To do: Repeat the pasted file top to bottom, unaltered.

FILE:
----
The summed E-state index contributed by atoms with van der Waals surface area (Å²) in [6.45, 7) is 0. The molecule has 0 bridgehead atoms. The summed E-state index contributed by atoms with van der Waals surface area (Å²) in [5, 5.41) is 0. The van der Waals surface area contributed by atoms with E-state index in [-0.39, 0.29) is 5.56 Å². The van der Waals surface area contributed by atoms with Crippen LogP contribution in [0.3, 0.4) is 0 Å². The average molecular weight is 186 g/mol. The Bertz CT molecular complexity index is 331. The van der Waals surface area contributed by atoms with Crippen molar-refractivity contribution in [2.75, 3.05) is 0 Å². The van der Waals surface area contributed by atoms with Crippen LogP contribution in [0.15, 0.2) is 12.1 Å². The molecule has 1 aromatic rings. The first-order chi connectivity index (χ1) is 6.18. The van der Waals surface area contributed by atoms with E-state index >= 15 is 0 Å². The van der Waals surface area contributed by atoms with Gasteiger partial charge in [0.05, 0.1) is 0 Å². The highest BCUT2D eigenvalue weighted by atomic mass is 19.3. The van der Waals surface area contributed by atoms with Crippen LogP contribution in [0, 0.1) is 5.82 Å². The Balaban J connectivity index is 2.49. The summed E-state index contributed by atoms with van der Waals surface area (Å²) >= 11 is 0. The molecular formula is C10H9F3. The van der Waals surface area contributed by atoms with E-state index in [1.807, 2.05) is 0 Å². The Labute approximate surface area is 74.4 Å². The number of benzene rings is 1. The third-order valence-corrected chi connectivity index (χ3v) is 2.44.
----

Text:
The summed E-state index contributed by atoms with van der Waals surface area (Å²) in [6.45, 7) is 0. The molecule has 0 bridgehead atoms. The summed E-state index contributed by atoms with van der Waals surface area (Å²) in [5, 5.41) is 0. The van der Waals surface area contributed by atoms with E-state index in [-0.39, 0.29) is 5.56 Å². The van der Waals surface area contributed by atoms with Crippen LogP contribution in [0.3, 0.4) is 0 Å². The average molecular weight is 186 g/mol. The Bertz CT molecular complexity index is 331. The van der Waals surface area contributed by atoms with Crippen molar-refractivity contribution in [2.75, 3.05) is 0 Å². The van der Waals surface area contributed by atoms with Crippen LogP contribution in [0.15, 0.2) is 12.1 Å². The molecule has 1 aromatic rings. The first-order chi connectivity index (χ1) is 6.18. The van der Waals surface area contributed by atoms with E-state index >= 15 is 0 Å². The van der Waals surface area contributed by atoms with Gasteiger partial charge in [0.05, 0.1) is 0 Å². The highest BCUT2D eigenvalue weighted by atomic mass is 19.3. The van der Waals surface area contributed by atoms with Crippen LogP contribution in [0, 0.1) is 5.82 Å². The Balaban J connectivity index is 2.49. The summed E-state index contributed by atoms with van der Waals surface area (Å²) >= 11 is 0. The molecular formula is C10H9F3. The van der Waals surface area contributed by atoms with E-state index in [1.807, 2.05) is 0 Å². The Labute approximate surface area is 74.4 Å². The number of benzene rings is 1. The third-order valence-corrected chi connectivity index (χ3v) is 2.44.